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28 Days to Diva: Day 7 – Polish Your Arias (#28daystodiva)

February 7, 2013

That’s polish as in “make shiny, gleaming, and kick-ass” because, my dear little divas, picking arias is all about showing off what your voice does best. While we have been discussing putting music together for a recital and why you should play chamber music, it is undeniable that our opera and oratorio arias are a classical singer’s bread and butter. That is why we will be challenging ourselves to fine-tune our arias on this most excellent Day 7 of 28 Days to Diva!

“The selection of the arias for this package depends not only on the vocal qualities and restrictions of the singer in question, but also on current casting trends and market expectations. To offer an aria in the package that does not fit the current conception of that particular voice type, whether the inappropriateness of the role be pedagogically justifiable or merely a matter of taste, is to run the risk of exclusion from invitations to audition. Indeed, one hears directors explain that upon receiving hundreds of requests for auditions, any aspect of the application that points to a lack of professional preparation, such as inappropriate repertoire, offers an easy means by which to exclude those singers who are not yet ready to be heard. This process of reducing the applicant pool to a feasible number of singers, while frustrating to those who do not make the cut, is necessary for companies to save time and money.” – Sandra Cotton

Arias are better left out of your solo vocal recital unless you program a nice flashy one as an encore or the aria fits particularly well into the theme. Therefore, we are focusing on arias for auditions and competitions. “What are your five?” is one of the most common questions opera singers ask each other. It is an accepted standard that singers will have five arias of varying languages that span different time periods of vocal music. You need a strategy to cover as much stunning repertoire as possible in those five. One good option: pick three or four “standard” arias and one or two “signature” arias. The standard arias, in this case, are the ones that are most recognizable for your voice type or fach. Ladies, the one exception to the standard arias rules that I hear time after time is waltzes. Yes, they are standard rep. No, they are not your friend in this case.

“I hope that the rest of my life is long and full of music, and that I never have to hear Juliette’s waltz, Musetta’s waltz, Monica’s waltz or Marguerite’s waltz ever again. If you are a Juliette, you know that the rest of the role is vocally unrelated to the waltz. Why not offer us the “potion aria” instead? (And please, don’t call it the “poison aria.”) If you really are a Marguerite, again the waltz is anomalous. Give us the “Roi de Thulé” instead, and grip us with your storytelling. If you really are a Musetta, we knew that when you walked out onstage. Sing something else.” – William R. Braun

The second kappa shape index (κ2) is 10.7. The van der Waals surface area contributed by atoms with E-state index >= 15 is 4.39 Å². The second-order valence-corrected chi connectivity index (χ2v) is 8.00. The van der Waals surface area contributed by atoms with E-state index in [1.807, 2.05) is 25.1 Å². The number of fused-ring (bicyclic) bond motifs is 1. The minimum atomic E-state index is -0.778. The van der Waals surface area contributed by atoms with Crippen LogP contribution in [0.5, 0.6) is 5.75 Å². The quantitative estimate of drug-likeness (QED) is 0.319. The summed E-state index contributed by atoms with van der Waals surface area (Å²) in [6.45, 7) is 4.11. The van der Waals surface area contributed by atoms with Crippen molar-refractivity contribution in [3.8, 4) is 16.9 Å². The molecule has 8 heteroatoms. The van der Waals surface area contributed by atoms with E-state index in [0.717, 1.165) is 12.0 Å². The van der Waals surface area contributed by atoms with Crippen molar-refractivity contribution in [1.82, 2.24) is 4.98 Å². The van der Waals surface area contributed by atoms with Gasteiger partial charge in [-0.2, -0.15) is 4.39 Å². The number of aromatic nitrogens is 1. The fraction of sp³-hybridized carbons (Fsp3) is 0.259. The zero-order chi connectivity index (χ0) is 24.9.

Do not present a package of entirely obscure arias because it will actually hinder the panel from understanding your voice. It is a cruel fact; but, the adjudicators need to be able to compare you to other performers and the best way for you to edge out the competition is to give superior performances of standard rep. After you have decided what your best standard arias are, then you can have some fun and pick something more obscure or adventurous that still shows off your vocal strengths!

Let’s talk a bit about your first aria (your starter piece) for auditions and competitions. Remember, it is better to sing a few shorter, contrasting arias than having long arias on your list. So, begin with something under three minutes and preferably in French or Italian. Go ahead and start with the aria that has your highest practical note. If you got it; flaunt it. Your starter is also the piece that you can sing on demand (with a hangover…) because you know it inside and out. The rest of your aria package should aim to present your abilities that the first aria did not fulfill such as agility, languages, humor, or even cadenzas. Finally, always be kind to your accompanist. Unless you travel with a dedicated accompanist in your entourage at all times, pick arias that have a straightforward accompaniment. The last thing you want to worry about is if they have seen this aria recently. Focus on making the most, musically, out of any audition or competition performance.

Let’s create your singer’s binder! It should contain:

→French aria
→Italian aria
→German aria
→English aria – Bonus points for early and new music English arias

Supplemental Materials:
→Oratorio aria (for which you are likely to be hired)
→Operetta aria (Who doesn’t like a good G&S standard to show off at any moment?) Bonus points for a German operetta aria
→Musical theatre selection

Try on your arias like you’re trying on a bathing suit in front of a department store changing room mirror. If it you don’t want to flaunt it – it’s not the right fit. If it’s not the right color – it’s not the right fit. Stop singing the same ol’ arias that do not fit and get in the practice room and memorize some new ones. You wouldn’t buy an unflattering bikini – so do not keep selling unflattering repertoire season after season.

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